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Changes in biomarkers of liver disease during successful combination antiretroviral therapy in HIV-HCV-coinfected individuals.

Type of publication Peer-reviewed
Publikationsform Original article (peer-reviewed)
Author Rohrbach Janine, Stickel Felix, Schmid Patrick, Thormann Wolfgang, Kovari Helen, Scherrer Alexandra, Günthard Huldrych F, Vuichard Danielle, Cavassini Matthias, Ambrosioni Juan, Bernasconi Enos, Furrer Hansjakob, Rauch Andri,
Project Swiss HIV Cohort Study (SHCS)
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Original article (peer-reviewed)

Journal Antiviral therapy
Volume (Issue) 19(2)
Page(s) 149 - 59
Title of proceedings Antiviral therapy
DOI 10.3851/imp2686

Open Access

Type of Open Access Publisher (Gold Open Access)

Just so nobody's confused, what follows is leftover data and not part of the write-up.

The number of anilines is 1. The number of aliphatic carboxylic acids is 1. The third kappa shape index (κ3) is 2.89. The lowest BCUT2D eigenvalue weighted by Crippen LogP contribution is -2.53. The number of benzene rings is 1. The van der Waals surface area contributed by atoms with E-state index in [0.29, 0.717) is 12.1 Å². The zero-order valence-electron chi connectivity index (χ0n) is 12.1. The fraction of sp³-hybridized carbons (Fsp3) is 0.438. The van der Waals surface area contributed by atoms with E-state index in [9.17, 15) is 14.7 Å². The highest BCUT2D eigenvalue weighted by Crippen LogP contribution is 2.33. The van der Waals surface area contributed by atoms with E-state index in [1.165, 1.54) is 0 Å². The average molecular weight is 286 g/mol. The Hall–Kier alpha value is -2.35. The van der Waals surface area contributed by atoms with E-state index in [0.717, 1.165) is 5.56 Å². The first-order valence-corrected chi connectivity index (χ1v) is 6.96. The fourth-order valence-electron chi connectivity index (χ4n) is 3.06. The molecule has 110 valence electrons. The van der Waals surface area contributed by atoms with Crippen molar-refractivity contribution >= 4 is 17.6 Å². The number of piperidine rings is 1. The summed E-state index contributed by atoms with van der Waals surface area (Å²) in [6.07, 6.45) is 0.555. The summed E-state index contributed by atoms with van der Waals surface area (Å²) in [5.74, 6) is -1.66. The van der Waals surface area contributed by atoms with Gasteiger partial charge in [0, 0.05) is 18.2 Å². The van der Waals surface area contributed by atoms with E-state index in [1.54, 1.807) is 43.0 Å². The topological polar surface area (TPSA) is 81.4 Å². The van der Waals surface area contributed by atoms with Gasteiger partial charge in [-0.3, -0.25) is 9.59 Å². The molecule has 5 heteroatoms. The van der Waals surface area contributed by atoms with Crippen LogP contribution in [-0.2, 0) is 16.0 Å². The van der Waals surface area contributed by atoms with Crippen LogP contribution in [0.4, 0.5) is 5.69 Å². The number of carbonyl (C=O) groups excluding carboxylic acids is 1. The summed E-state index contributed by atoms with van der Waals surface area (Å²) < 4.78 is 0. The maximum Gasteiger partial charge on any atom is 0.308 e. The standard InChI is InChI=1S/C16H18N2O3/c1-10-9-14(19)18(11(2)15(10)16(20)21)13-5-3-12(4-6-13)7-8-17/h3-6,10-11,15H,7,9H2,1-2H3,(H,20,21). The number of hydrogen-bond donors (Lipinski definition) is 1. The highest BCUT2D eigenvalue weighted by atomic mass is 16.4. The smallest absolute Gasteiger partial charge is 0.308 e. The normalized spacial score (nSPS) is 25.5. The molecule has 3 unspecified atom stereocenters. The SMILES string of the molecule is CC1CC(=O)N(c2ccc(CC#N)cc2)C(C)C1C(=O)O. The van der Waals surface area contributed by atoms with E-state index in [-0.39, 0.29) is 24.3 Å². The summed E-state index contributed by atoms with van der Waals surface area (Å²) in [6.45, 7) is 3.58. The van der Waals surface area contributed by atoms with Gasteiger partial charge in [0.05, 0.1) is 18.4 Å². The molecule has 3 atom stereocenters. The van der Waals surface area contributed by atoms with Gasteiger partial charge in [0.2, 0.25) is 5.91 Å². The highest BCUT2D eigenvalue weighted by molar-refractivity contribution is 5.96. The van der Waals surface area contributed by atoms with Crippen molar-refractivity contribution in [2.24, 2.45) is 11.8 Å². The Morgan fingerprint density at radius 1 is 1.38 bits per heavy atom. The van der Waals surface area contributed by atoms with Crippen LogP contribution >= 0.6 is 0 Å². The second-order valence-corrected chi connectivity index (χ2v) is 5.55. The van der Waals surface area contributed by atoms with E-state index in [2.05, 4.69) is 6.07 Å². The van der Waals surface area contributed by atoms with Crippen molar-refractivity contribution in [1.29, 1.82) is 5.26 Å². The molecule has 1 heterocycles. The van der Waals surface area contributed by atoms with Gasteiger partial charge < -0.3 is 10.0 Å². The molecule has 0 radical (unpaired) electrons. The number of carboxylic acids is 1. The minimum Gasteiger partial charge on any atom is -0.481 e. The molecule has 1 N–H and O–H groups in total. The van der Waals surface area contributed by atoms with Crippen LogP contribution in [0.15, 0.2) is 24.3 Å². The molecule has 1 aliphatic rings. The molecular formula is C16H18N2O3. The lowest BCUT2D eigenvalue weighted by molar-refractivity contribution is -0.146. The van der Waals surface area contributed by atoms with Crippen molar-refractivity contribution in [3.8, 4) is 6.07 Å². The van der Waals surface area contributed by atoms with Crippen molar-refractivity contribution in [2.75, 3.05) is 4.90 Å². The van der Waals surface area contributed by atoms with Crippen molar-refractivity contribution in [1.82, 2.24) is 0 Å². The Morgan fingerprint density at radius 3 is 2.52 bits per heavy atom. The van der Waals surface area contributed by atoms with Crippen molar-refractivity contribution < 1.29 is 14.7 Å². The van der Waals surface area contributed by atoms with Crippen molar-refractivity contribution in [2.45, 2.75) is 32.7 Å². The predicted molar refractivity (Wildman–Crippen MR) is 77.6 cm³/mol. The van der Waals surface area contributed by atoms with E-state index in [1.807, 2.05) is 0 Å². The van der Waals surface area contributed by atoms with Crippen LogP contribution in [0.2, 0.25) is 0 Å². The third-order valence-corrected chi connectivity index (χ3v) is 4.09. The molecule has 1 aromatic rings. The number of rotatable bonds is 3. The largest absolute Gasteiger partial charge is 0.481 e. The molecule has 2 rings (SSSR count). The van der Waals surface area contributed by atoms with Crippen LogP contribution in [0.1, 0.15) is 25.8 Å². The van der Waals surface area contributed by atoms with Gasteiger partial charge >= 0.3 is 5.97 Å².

We investigated changes in biomarkers of liver disease in HIV-HCV-coinfected individuals during successful combination antiretroviral therapy (cART) compared to changes in biomarker levels during untreated HIV infection and to HIV-monoinfected individuals. Non-invasive biomarkers of liver disease (hyaluronic acid [HYA], aspartate aminotransferase-to-platelet ratio index [APRI], Fibrosis-4 [FIB-4] index and cytokeratin-18 [CK-18]) were correlated with liver histology in 49 HIV-HCV-coinfected patients. Changes in biomarkers over time were then assessed longitudinally in HIV-HCV-coinfected patients during successful cART (n=58), during untreated HIV-infection (n=59), and in HIV-monoinfected individuals (n=17). The median follow-up time was 3.4 years on cART. All analyses were conducted before starting HCV treatment. Non-invasive biomarkers of liver disease correlated significantly with the histological METAVIR stage (P<0.002 for all comparisons). The mean ±sd area under the receiver operating characteristic (AUROC) curve values for advanced fibrosis (≥F3 METAVIR) for HYA, APRI, FIB-4 and CK-18 were 0.86 ±0.05, 0.84 ±0.08, 0.80 ±0.09 and 0.81 ±0.07, respectively. HYA, APRI and CK-18 levels were higher in HIV-HCV-coinfected compared to HIV-monoinfected patients (P<0.01). In the first year on cART, APRI and FIB-4 scores decreased (-35% and -33%, respectively; P=0.1), mainly due to the reversion of HIV-induced thrombocytopaenia, whereas HYA and CK-18 levels remained unchanged. During long-term cART, there were only small changes (<5%) in median biomarker levels. Median biomarker levels changed <3% during untreated HIV-infection. Overall, 3 patients died from end-stage liver disease, and 10 from other causes. Biomarkers of liver disease highly correlated with fibrosis in HIV-HCV-coinfected individuals and did not change significantly during successful cART. These findings suggest a slower than expected liver disease progression in many HIV-HCV-coinfected individuals, at least during successful cART.